Stop Worrying Abount Naitonal Deficits (国の赤字について心配するのをやめる)












To study English, I often watch debate videos hosted by Intelligence Square in the US.
Today, I’d like to share with you one of the videos from the debate series.

Stop Worrying About National Deficits

I found the debate on “Stop Worrying About Abount Naitonal Deficits” interesting, so I translated and illustrated it for you.

In most of the developed countries, the budget deficit, or the primary balance, which is the amount of revenue minus expenditure, is negative. Among them, Japan’s outstanding debt is 264% of its GDP, making it the world’s most indebted country in terms of percentage.

The reason why Japan is so special is for the simple reason that it has a lower birthrate, an aging population, and a shrinking population than other countries, which will lead to a decrease in revenues such as taxes and an increase in expenditures such as social security expenses.

Pessimists of budget deficits argue that Japan will go bankrupt, but in this debate, the affirmative side (i.e., the side that argued that there is nothing to worry about), which won the debate with 73% of the audience’s support, agreed that it is technically impossible for a country that issues its own currency to default on its debt because it can issue money as needed.

So, is it okay for the government to keep printing more and more money and increasing the debt indefinitely?

The answer is no.

Because if the government continues to print money, issue bonds, and engage in fiscal stimulus, demand will exceed supply, leading to inflation, and inflation will continue to grow. Inflation means that the price of goods will go up, which means the value of money will go down.

The reason why Japan’s currency and government bonds are being bought despite the fact that Japan has such a large budget deficit is because of the creditworthiness of Japan. This is called tax bearing capacity. In other words, the market believes that the Japanese people have the ability to repay their debts, including those of future generations.

However, in the event of inflation or even hyperinflation, the yen will continue to be sold and the bills will become mere pieces of paper, and the only way out is financial collapse.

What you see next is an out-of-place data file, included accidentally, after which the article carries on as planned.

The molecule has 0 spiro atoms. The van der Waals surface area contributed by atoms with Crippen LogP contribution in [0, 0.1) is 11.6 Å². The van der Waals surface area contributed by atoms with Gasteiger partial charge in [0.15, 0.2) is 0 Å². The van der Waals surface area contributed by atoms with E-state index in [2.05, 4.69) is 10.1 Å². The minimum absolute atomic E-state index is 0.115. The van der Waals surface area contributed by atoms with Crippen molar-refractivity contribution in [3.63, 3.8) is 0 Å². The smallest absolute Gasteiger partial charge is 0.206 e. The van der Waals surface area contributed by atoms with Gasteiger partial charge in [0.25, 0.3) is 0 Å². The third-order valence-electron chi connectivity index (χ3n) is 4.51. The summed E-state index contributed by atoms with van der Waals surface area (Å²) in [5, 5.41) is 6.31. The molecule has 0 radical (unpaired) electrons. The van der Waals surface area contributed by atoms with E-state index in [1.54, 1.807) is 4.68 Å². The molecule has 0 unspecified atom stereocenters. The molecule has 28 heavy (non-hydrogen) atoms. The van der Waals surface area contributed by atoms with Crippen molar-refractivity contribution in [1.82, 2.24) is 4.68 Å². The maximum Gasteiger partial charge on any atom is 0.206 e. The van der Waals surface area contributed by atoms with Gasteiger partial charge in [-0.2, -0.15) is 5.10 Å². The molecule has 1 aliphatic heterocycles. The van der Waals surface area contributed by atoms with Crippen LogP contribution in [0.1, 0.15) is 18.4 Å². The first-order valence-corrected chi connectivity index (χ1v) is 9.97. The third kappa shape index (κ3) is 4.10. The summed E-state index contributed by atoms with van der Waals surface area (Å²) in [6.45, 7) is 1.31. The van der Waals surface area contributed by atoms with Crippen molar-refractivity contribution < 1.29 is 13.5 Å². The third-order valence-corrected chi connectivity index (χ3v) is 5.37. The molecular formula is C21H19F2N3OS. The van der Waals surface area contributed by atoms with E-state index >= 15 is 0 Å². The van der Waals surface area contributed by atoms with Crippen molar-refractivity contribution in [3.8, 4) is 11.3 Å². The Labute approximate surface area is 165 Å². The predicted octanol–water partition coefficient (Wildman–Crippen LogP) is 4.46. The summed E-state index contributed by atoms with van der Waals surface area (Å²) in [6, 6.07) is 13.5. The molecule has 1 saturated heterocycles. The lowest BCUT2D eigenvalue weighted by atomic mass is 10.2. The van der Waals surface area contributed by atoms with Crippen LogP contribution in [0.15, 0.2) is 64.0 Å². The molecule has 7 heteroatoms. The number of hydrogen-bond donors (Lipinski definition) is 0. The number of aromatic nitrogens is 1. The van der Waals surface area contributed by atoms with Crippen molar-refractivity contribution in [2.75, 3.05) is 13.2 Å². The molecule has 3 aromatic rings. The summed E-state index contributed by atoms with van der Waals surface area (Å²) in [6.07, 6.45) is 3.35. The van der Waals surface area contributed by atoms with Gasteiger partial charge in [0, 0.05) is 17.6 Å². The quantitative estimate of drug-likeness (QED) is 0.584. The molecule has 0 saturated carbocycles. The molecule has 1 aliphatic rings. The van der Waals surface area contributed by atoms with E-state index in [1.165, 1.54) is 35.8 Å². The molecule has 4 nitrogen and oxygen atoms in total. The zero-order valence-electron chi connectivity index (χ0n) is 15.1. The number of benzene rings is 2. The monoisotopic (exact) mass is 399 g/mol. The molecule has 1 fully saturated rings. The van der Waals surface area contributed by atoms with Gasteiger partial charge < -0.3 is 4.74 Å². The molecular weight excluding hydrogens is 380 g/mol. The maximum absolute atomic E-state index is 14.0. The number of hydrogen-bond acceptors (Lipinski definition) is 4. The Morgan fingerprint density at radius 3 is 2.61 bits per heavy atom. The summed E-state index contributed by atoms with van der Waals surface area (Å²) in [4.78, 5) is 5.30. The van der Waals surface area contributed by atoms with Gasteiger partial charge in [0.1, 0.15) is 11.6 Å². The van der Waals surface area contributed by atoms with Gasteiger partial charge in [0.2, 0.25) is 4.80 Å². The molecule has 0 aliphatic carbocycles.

What is more worrisome is the risk of natural disasters. We are now living in an age where a disaster that occurs once every 50 years occurs every year. Furthermore, in the event of a Nankai Trough earthquake or an eruption of Mount Fuji, economic losses and reconstruction may cost hundreds of trillions of yen.

I may have overstated the case a bit, but next I would like to examine the current government measures to reduce the budget deficit.


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サイト管理人: カネゴン バブルが終わる直前の1991年に、外資系の金融関係の会社に入社しました。そこでビジネスのイロハを学ばせていただき、10年以上のオーストラリアでの勤務時代には英語漬けの毎日でした。その後、縁があり、現在働いている外資系IT企業にお世話になっております。ここでは、1,000名を超える組織と日本だけでなく韓国のチームを率いる経験をさせていただき人材開発やチームエンゲージメントに注力してきました。 (このブログの最初の投稿 2020年3月2日) 人間に生まれて半世紀が過ぎました。後どれくらい自分の人生が残されているか分かりませんが、残りの人生、自分の好きなことや、興味のあることをひたすらやり続けていくことを決意しました。 それを全うすることが出来たら、人生の最後に自分の人生は本当に幸せであったなと振り返ることが出来ると思うのです。 このブログはそうした自分の想いを込めて、”幸せの達人になる” と名付けてみました。 これから毎日、”xxxの達人になる”というカテゴリー別に記事をアップしていきますのでどうぞよろしくお願いいたします。 Writer; Kanegon Joined the US financial related company in Tokyo back in 1991 as the fresh graduate and learnt the business 101 over there including over 10 years overseas experience in Sydney, Australia. I'm currently working for US IT company in Tokyo and am fortunate to manage over 1,000 employees organization for not only Japan, but also Korea team.